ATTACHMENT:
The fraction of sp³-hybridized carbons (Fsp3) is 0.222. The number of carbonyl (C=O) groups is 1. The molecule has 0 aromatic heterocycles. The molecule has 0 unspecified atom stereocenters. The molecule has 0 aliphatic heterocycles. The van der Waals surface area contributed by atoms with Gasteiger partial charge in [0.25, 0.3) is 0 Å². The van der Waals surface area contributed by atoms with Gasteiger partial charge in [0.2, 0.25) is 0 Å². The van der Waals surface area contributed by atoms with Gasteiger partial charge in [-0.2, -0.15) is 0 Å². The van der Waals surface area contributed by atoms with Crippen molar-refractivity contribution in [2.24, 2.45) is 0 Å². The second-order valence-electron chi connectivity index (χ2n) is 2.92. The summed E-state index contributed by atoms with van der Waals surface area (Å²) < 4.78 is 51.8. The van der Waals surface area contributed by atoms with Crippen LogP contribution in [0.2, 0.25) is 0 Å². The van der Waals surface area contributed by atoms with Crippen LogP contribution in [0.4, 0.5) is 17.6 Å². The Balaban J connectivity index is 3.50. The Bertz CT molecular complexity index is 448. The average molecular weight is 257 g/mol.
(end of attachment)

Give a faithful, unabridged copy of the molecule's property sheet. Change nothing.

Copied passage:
The fraction of sp³-hybridized carbons (Fsp3) is 0.222. The number of carbonyl (C=O) groups is 1. The molecule has 0 aromatic heterocycles. The molecule has 0 unspecified atom stereocenters. The molecule has 0 aliphatic heterocycles. The van der Waals surface area contributed by atoms with Gasteiger partial charge in [0.25, 0.3) is 0 Å². The van der Waals surface area contributed by atoms with Gasteiger partial charge in [0.2, 0.25) is 0 Å². The van der Waals surface area contributed by atoms with Gasteiger partial charge in [-0.2, -0.15) is 0 Å². The van der Waals surface area contributed by atoms with Crippen molar-refractivity contribution in [2.24, 2.45) is 0 Å². The second-order valence-electron chi connectivity index (χ2n) is 2.92. The summed E-state index contributed by atoms with van der Waals surface area (Å²) < 4.78 is 51.8. The van der Waals surface area contributed by atoms with Crippen LogP contribution in [0.2, 0.25) is 0 Å². The van der Waals surface area contributed by atoms with Crippen LogP contribution in [0.4, 0.5) is 17.6 Å². The Balaban J connectivity index is 3.50. The Bertz CT molecular complexity index is 448. The average molecular weight is 257 g/mol.